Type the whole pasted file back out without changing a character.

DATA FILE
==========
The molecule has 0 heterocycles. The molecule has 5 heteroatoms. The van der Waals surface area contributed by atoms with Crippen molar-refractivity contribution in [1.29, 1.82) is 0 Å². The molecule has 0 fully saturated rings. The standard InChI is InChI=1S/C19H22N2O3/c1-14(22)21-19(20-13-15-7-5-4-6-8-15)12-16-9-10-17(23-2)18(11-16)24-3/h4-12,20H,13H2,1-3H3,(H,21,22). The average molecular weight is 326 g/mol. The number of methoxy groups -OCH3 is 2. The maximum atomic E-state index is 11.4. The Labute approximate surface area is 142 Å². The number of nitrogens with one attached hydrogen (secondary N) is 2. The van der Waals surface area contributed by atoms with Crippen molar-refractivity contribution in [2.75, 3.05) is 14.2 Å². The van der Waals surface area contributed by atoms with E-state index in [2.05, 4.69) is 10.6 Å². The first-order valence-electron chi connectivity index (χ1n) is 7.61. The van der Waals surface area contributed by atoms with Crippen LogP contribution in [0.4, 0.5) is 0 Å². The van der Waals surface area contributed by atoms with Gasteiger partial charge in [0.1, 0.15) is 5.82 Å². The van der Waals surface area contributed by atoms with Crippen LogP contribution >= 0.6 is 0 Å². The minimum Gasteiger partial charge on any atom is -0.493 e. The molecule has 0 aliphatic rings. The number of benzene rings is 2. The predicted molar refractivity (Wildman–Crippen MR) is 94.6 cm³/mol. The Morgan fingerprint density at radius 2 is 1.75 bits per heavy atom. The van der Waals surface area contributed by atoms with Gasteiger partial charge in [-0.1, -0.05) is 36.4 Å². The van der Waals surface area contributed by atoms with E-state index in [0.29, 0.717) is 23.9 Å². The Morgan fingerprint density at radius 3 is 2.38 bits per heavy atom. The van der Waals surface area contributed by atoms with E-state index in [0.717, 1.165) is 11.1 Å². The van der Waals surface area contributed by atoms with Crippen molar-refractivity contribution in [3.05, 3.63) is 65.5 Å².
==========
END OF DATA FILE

The molecule has 0 heterocycles. The molecule has 5 heteroatoms. The van der Waals surface area contributed by atoms with Crippen molar-refractivity contribution in [1.29, 1.82) is 0 Å². The molecule has 0 fully saturated rings. The standard InChI is InChI=1S/C19H22N2O3/c1-14(22)21-19(20-13-15-7-5-4-6-8-15)12-16-9-10-17(23-2)18(11-16)24-3/h4-12,20H,13H2,1-3H3,(H,21,22). The average molecular weight is 326 g/mol. The number of methoxy groups -OCH3 is 2. The maximum atomic E-state index is 11.4. The Labute approximate surface area is 142 Å². The number of nitrogens with one attached hydrogen (secondary N) is 2. The van der Waals surface area contributed by atoms with Crippen molar-refractivity contribution in [2.75, 3.05) is 14.2 Å². The van der Waals surface area contributed by atoms with E-state index in [2.05, 4.69) is 10.6 Å². The first-order valence-electron chi connectivity index (χ1n) is 7.61. The van der Waals surface area contributed by atoms with Crippen LogP contribution in [0.4, 0.5) is 0 Å². The van der Waals surface area contributed by atoms with Gasteiger partial charge in [0.1, 0.15) is 5.82 Å². The van der Waals surface area contributed by atoms with Crippen LogP contribution >= 0.6 is 0 Å². The minimum Gasteiger partial charge on any atom is -0.493 e. The molecule has 0 aliphatic rings. The number of benzene rings is 2. The predicted molar refractivity (Wildman–Crippen MR) is 94.6 cm³/mol. The Morgan fingerprint density at radius 2 is 1.75 bits per heavy atom. The van der Waals surface area contributed by atoms with Gasteiger partial charge in [-0.1, -0.05) is 36.4 Å². The van der Waals surface area contributed by atoms with E-state index in [0.29, 0.717) is 23.9 Å². The Morgan fingerprint density at radius 3 is 2.38 bits per heavy atom. The van der Waals surface area contributed by atoms with E-state index in [0.717, 1.165) is 11.1 Å². The van der Waals surface area contributed by atoms with Crippen molar-refractivity contribution in [3.05, 3.63) is 65.5 Å².